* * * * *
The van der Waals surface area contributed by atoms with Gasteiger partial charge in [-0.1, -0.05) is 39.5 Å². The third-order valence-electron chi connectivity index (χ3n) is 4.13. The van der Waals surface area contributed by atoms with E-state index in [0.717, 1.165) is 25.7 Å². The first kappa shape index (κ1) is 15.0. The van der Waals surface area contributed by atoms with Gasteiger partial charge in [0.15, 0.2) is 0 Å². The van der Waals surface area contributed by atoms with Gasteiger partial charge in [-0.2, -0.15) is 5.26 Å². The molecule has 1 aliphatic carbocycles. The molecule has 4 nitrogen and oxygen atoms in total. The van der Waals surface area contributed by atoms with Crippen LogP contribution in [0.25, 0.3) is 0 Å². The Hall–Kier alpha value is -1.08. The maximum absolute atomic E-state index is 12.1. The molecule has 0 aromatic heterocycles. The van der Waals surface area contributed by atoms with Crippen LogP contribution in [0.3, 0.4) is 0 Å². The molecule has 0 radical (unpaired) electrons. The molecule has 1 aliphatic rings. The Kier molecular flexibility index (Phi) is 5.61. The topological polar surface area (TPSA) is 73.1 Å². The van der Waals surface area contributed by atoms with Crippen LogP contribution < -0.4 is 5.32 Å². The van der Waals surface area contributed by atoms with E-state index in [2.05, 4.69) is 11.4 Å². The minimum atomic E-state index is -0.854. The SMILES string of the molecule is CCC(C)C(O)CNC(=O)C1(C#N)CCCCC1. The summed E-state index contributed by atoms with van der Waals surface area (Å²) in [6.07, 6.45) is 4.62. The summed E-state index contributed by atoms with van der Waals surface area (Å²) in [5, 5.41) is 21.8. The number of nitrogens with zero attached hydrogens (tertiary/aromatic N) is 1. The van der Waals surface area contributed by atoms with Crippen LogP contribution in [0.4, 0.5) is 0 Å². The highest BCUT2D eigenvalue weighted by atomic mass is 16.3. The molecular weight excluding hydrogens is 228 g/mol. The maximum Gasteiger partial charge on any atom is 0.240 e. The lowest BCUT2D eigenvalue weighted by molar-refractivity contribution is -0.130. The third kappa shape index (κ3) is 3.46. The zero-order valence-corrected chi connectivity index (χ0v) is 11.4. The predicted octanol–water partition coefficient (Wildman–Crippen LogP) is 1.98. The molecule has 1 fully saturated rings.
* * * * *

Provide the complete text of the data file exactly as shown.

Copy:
The van der Waals surface area contributed by atoms with Gasteiger partial charge in [-0.1, -0.05) is 39.5 Å². The third-order valence-electron chi connectivity index (χ3n) is 4.13. The van der Waals surface area contributed by atoms with E-state index in [0.717, 1.165) is 25.7 Å². The first kappa shape index (κ1) is 15.0. The van der Waals surface area contributed by atoms with Gasteiger partial charge in [0.15, 0.2) is 0 Å². The van der Waals surface area contributed by atoms with Gasteiger partial charge in [-0.2, -0.15) is 5.26 Å². The molecule has 1 aliphatic carbocycles. The molecule has 4 nitrogen and oxygen atoms in total. The van der Waals surface area contributed by atoms with Crippen LogP contribution in [0.25, 0.3) is 0 Å². The Hall–Kier alpha value is -1.08. The maximum absolute atomic E-state index is 12.1. The molecule has 0 aromatic heterocycles. The van der Waals surface area contributed by atoms with Crippen LogP contribution in [0.3, 0.4) is 0 Å². The molecule has 0 radical (unpaired) electrons. The molecule has 1 aliphatic rings. The Kier molecular flexibility index (Phi) is 5.61. The topological polar surface area (TPSA) is 73.1 Å². The van der Waals surface area contributed by atoms with Crippen LogP contribution < -0.4 is 5.32 Å². The van der Waals surface area contributed by atoms with E-state index in [2.05, 4.69) is 11.4 Å². The minimum atomic E-state index is -0.854. The SMILES string of the molecule is CCC(C)C(O)CNC(=O)C1(C#N)CCCCC1. The summed E-state index contributed by atoms with van der Waals surface area (Å²) in [6.07, 6.45) is 4.62. The summed E-state index contributed by atoms with van der Waals surface area (Å²) in [5, 5.41) is 21.8. The number of nitrogens with zero attached hydrogens (tertiary/aromatic N) is 1. The van der Waals surface area contributed by atoms with Crippen LogP contribution in [0.4, 0.5) is 0 Å². The highest BCUT2D eigenvalue weighted by atomic mass is 16.3. The molecular weight excluding hydrogens is 228 g/mol. The maximum Gasteiger partial charge on any atom is 0.240 e. The lowest BCUT2D eigenvalue weighted by molar-refractivity contribution is -0.130. The third kappa shape index (κ3) is 3.46. The zero-order valence-corrected chi connectivity index (χ0v) is 11.4. The predicted octanol–water partition coefficient (Wildman–Crippen LogP) is 1.98. The molecule has 1 fully saturated rings.